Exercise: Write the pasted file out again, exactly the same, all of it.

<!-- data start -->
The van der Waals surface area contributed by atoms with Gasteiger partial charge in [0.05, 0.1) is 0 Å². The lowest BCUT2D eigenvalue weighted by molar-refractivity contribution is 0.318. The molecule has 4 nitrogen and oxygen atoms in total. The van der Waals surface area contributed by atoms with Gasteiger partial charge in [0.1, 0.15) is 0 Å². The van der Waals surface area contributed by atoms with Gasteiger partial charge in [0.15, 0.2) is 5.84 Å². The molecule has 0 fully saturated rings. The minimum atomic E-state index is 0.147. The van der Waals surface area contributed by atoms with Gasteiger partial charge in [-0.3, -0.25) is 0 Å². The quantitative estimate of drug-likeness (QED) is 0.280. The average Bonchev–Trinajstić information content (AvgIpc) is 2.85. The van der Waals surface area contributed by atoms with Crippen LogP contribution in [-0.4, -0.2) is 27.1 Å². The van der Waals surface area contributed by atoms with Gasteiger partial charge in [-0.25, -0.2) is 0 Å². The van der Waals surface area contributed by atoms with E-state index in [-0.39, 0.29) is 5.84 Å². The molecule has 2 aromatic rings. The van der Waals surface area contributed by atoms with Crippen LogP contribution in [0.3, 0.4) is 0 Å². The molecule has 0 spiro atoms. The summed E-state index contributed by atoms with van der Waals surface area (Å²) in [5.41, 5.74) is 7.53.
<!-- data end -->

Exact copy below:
The van der Waals surface area contributed by atoms with Gasteiger partial charge in [0.05, 0.1) is 0 Å². The lowest BCUT2D eigenvalue weighted by molar-refractivity contribution is 0.318. The molecule has 4 nitrogen and oxygen atoms in total. The van der Waals surface area contributed by atoms with Gasteiger partial charge in [0.1, 0.15) is 0 Å². The van der Waals surface area contributed by atoms with Gasteiger partial charge in [0.15, 0.2) is 5.84 Å². The molecule has 0 fully saturated rings. The minimum atomic E-state index is 0.147. The van der Waals surface area contributed by atoms with Gasteiger partial charge in [-0.3, -0.25) is 0 Å². The quantitative estimate of drug-likeness (QED) is 0.280. The average Bonchev–Trinajstić information content (AvgIpc) is 2.85. The van der Waals surface area contributed by atoms with Crippen LogP contribution in [-0.4, -0.2) is 27.1 Å². The van der Waals surface area contributed by atoms with Gasteiger partial charge in [-0.25, -0.2) is 0 Å². The van der Waals surface area contributed by atoms with E-state index in [-0.39, 0.29) is 5.84 Å². The molecule has 2 aromatic rings. The van der Waals surface area contributed by atoms with Crippen LogP contribution in [0.3, 0.4) is 0 Å². The molecule has 0 spiro atoms. The summed E-state index contributed by atoms with van der Waals surface area (Å²) in [5.41, 5.74) is 7.53.